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Roll of Thunder, Hear My Cry by Mildred D Taylor

Writing.ie | Book Reviews | Children’s Books

By Grace O'Reilly

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Another book from my school days is Mildred D. Taylor’s Roll of Thunder, Hear My Cry.  It is one from her series on the Logan family.  This is the sequel to her novella, Song of the Trees.  It was originally published in 1976, by Dial Press.  The order of the books are as follows:

Logan Family Saga

  • The Land (2001)
  • The Well (1995)
  • Song of the Trees (1975)
  • Roll of Thunder, Hear My Cry (1976) 4.5 Mississippi Bridge (1990)
  • Let the Circle Be Unbroken (1981) 5.5 The Friendship (1987)
  • The Road to Memphis (1990)
  • The Gold Cadillac (1987)
  • All the Days Past, All the Days to Come (2020)

This historical fiction, written for children and young adults, deals with the theme of racism in the 1930’s in southern Mississippi and is told from the perspective of Cassie a 9-year-old girl.  Unlike Scout in Harper Lee’s To Kill a Mockingbird who is white, Cassie is black, so deals with first hand racism towards her and her family.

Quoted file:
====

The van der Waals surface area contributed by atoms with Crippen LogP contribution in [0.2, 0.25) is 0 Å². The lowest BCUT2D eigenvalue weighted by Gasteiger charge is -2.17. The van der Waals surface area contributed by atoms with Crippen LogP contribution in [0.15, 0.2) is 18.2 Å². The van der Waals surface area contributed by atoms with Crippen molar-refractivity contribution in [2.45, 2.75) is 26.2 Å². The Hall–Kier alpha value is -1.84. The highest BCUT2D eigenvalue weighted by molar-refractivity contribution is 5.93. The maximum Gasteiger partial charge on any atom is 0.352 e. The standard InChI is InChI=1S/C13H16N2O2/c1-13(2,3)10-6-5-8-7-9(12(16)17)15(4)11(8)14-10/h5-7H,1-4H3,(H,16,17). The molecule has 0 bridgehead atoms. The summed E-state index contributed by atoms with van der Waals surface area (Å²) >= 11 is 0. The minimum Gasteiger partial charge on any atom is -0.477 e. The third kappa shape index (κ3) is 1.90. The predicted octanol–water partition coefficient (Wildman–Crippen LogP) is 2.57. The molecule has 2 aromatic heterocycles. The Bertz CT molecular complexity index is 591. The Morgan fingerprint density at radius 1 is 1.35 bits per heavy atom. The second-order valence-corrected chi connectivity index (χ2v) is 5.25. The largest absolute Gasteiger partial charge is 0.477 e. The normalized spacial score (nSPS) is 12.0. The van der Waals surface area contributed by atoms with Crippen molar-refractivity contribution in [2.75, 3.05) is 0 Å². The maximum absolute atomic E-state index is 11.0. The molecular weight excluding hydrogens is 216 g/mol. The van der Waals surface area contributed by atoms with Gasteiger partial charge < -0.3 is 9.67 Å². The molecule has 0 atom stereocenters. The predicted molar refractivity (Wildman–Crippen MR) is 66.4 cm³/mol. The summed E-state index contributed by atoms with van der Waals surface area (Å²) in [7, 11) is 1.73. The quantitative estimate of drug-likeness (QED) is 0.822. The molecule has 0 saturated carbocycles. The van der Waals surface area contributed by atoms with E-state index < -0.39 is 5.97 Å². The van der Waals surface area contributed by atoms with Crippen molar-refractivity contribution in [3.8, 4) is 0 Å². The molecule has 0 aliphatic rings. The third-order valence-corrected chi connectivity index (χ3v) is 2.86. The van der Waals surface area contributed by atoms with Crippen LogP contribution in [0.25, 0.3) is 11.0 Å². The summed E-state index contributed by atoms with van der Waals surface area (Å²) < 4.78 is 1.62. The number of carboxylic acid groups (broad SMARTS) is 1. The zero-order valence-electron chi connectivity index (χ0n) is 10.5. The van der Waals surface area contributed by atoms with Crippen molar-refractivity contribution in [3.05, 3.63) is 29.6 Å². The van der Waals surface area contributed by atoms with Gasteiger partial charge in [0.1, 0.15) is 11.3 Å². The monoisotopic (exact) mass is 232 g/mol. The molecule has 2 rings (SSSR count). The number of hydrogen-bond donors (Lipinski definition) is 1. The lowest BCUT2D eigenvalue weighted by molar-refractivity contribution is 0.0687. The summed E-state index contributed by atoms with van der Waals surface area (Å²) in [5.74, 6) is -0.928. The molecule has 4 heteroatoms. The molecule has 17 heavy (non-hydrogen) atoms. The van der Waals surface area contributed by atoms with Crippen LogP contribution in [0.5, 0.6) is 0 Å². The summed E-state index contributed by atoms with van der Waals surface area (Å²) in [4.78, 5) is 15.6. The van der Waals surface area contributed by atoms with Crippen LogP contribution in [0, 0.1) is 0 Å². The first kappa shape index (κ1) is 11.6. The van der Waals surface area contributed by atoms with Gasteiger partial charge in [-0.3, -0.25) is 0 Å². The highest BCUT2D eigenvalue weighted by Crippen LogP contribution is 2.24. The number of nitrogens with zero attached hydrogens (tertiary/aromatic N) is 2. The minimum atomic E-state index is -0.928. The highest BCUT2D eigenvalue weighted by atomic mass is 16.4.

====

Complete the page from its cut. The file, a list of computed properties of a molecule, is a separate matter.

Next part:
Jerry Pinkney did the original cover design, and the copy I have is Cassie and her brothers standing on the porch, while a fire blazes behind them, and this cover design is by Max Ginsberg.  There have been several different cover designs over the span of time.  2016 marked the book’s 40th anniversary.

An appropriate book for the start of school season.  The Logan children are walking to school.  They hear about a man nearly being burnt to death by white people, and so violence is already introduced.  Racism is seen in the very first chapter from the white children’s school bus, spreading dust all over them. In their school, their teacher, Miss Crocker is racist too.  Inside a book, (mentioned on page 26), ‘Nigra’ is stamped for the student’s race.  It is a very sad, unjust and cruel start, and the first of many more.  All the white students are given brand new books while the black students are given the tatty old ones.

Boycotting and gangs, mobs and torture, bullying and vandalism, slavery, hardship, unfair dismissal from work, robbery, cheating, murder, deformation are all elements of Taylor’s book.  Although these particular stories, centred around the Logan family are historical fiction, there is ugly historical fact ingrained in here too, and this was how life really was for many black people living in the 1930’s in southern Mississippi, when and where the book is set.  Thankfully for most, and in many parts of the world, things have now changed for the better.

“Roll of thunder

hear my cry

Over the water

bye and bye

Old man comin’

down the line

Whip in hand to

beat me down

But I ain’t

gonna let him

Turn me ‘round”

(c) Grace O’Reilly

Order your copy online here.

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